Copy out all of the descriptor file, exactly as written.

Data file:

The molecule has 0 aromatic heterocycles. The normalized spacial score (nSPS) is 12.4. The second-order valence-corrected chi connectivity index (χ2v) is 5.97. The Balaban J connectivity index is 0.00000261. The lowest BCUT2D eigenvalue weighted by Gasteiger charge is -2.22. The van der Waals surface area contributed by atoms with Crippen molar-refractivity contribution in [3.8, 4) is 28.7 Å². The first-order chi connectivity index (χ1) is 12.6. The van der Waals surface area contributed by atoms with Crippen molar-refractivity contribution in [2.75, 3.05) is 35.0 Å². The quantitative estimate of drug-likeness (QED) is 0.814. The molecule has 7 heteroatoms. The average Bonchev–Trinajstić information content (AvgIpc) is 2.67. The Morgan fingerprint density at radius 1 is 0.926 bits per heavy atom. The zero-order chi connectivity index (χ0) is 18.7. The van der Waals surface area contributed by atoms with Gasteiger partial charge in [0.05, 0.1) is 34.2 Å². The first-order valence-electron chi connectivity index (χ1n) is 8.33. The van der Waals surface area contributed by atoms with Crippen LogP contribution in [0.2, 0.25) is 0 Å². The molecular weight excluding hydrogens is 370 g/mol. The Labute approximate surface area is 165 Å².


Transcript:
The molecule has 0 aromatic heterocycles. The normalized spacial score (nSPS) is 12.4. The second-order valence-corrected chi connectivity index (χ2v) is 5.97. The Balaban J connectivity index is 0.00000261. The lowest BCUT2D eigenvalue weighted by Gasteiger charge is -2.22. The van der Waals surface area contributed by atoms with Crippen molar-refractivity contribution in [3.8, 4) is 28.7 Å². The first-order chi connectivity index (χ1) is 12.6. The van der Waals surface area contributed by atoms with Crippen molar-refractivity contribution in [2.75, 3.05) is 35.0 Å². The quantitative estimate of drug-likeness (QED) is 0.814. The molecule has 7 heteroatoms. The average Bonchev–Trinajstić information content (AvgIpc) is 2.67. The Morgan fingerprint density at radius 1 is 0.926 bits per heavy atom. The zero-order chi connectivity index (χ0) is 18.7. The van der Waals surface area contributed by atoms with Gasteiger partial charge in [0.05, 0.1) is 34.2 Å². The first-order valence-electron chi connectivity index (χ1n) is 8.33. The van der Waals surface area contributed by atoms with Crippen LogP contribution in [0.2, 0.25) is 0 Å². The molecular weight excluding hydrogens is 370 g/mol. The Labute approximate surface area is 165 Å².